Even if you are getting bored, you can occupy your mind by wondering what sort of ending you�re going to get based on what you�ve done. There is a very specific way to get each ending in the game, but it all plays out very organically. It�s all dictated by what happens to you. So if you see one character die during a certain part or in a specific way, that will change the way the game plays out a bit. If you pick up a certain item, something else will change on the course to your ending. If you just tackle the game in different ways, new endings will appear. You can even say screw it, run to the garage, hop in the car, and take off, if you like. The game just constructs an ending based on what you�ve done, so it�s hard not to stay invested in the game, even when it�s moving slow. After all, that one thing you did differently could give you a brand new ending once the game's over.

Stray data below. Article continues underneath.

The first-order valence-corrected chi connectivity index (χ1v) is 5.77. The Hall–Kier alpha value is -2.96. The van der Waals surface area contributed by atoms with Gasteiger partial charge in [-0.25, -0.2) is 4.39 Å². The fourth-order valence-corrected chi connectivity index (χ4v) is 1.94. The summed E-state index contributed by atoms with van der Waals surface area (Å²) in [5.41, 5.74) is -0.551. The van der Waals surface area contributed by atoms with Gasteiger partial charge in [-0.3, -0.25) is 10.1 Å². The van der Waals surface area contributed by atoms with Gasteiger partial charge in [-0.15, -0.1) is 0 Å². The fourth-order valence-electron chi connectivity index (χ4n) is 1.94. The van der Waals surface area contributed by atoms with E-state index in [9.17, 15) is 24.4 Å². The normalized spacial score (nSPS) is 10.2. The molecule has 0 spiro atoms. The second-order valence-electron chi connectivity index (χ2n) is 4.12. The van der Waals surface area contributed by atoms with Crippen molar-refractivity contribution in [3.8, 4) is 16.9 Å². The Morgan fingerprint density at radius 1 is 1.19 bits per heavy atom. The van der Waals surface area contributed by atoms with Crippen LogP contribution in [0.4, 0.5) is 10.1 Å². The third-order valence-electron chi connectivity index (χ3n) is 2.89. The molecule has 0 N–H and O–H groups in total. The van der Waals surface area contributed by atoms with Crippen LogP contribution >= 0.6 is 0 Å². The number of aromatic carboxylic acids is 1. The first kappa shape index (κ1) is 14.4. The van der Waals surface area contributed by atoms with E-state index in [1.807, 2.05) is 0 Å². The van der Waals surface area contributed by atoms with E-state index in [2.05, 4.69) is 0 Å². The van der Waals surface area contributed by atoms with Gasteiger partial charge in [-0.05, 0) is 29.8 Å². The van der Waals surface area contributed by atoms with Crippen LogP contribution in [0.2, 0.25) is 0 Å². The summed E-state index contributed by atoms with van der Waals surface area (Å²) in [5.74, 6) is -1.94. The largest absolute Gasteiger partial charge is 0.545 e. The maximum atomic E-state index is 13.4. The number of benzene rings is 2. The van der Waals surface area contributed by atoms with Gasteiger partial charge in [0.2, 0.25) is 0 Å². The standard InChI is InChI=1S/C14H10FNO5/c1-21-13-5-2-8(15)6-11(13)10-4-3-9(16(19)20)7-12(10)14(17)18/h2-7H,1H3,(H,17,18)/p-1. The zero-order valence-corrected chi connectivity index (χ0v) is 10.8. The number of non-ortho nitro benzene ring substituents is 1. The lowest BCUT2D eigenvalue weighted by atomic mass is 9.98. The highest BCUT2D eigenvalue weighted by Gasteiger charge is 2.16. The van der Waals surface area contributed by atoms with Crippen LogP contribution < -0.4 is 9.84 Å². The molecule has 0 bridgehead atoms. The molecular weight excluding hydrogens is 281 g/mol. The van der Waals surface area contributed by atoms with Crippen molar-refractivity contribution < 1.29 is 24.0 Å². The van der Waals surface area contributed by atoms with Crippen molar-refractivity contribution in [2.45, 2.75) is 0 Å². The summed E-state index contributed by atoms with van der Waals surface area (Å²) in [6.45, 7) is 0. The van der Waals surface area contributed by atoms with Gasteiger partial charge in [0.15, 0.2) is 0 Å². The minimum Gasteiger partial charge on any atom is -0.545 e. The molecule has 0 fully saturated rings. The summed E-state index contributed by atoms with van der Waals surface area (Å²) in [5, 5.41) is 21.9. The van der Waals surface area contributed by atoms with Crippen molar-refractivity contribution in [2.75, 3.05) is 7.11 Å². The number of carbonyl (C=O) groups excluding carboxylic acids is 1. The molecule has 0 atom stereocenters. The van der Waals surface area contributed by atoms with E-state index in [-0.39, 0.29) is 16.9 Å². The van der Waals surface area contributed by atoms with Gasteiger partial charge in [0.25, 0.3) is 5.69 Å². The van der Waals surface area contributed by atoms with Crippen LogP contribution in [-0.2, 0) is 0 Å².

The game�s creepy vibe and unsettling story keep bringing me back for more. With new things popping up every time I play it, and seven endings to earn based on the slightest changed in how you play it, Clock Tower easily overcomes its flawed speed. The game is meant to be enjoyed at a slower pace, savored each time you try it, but if you�re not in the mood for atmospheric horror, it�s going to annoy you. If you really feel like soaking in a creepy atmosphere where you�re in constant danger, go find a copy and give it a try. After all, there is a pretty good English patch for the game floating around out there.
PS � Don�t watch the video if you don�t want Scissorman�s most likely first appearance spoiled for you.